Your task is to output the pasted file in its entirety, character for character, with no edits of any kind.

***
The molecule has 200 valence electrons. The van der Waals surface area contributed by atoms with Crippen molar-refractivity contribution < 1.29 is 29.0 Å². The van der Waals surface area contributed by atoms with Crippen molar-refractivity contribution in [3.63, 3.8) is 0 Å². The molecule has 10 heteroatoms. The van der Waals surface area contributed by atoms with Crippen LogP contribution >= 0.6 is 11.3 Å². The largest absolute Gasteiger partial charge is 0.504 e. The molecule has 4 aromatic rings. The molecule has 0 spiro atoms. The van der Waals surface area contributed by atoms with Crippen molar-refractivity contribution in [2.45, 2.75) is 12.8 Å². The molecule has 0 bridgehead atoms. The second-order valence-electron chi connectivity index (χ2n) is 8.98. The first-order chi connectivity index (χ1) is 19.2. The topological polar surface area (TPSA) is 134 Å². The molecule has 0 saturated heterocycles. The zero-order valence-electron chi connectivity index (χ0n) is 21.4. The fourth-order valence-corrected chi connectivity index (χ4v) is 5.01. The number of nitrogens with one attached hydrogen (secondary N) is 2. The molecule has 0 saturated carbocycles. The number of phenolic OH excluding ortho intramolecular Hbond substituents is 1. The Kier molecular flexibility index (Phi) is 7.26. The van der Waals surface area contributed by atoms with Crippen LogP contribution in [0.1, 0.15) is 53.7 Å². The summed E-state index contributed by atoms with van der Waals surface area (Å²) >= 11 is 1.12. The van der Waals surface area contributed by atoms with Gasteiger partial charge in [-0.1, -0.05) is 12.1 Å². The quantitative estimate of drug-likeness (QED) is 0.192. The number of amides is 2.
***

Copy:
The molecule has 200 valence electrons. The van der Waals surface area contributed by atoms with Crippen molar-refractivity contribution < 1.29 is 29.0 Å². The van der Waals surface area contributed by atoms with Crippen molar-refractivity contribution in [3.63, 3.8) is 0 Å². The molecule has 10 heteroatoms. The van der Waals surface area contributed by atoms with Crippen LogP contribution >= 0.6 is 11.3 Å². The largest absolute Gasteiger partial charge is 0.504 e. The molecule has 4 aromatic rings. The molecule has 0 spiro atoms. The van der Waals surface area contributed by atoms with Crippen molar-refractivity contribution in [2.45, 2.75) is 12.8 Å². The molecule has 0 bridgehead atoms. The second-order valence-electron chi connectivity index (χ2n) is 8.98. The first-order chi connectivity index (χ1) is 19.2. The topological polar surface area (TPSA) is 134 Å². The molecule has 0 saturated heterocycles. The zero-order valence-electron chi connectivity index (χ0n) is 21.4. The fourth-order valence-corrected chi connectivity index (χ4v) is 5.01. The number of nitrogens with one attached hydrogen (secondary N) is 2. The molecule has 0 saturated carbocycles. The number of phenolic OH excluding ortho intramolecular Hbond substituents is 1. The Kier molecular flexibility index (Phi) is 7.26. The van der Waals surface area contributed by atoms with Crippen LogP contribution in [0.1, 0.15) is 53.7 Å². The summed E-state index contributed by atoms with van der Waals surface area (Å²) >= 11 is 1.12. The van der Waals surface area contributed by atoms with Gasteiger partial charge in [-0.1, -0.05) is 12.1 Å². The quantitative estimate of drug-likeness (QED) is 0.192. The number of amides is 2.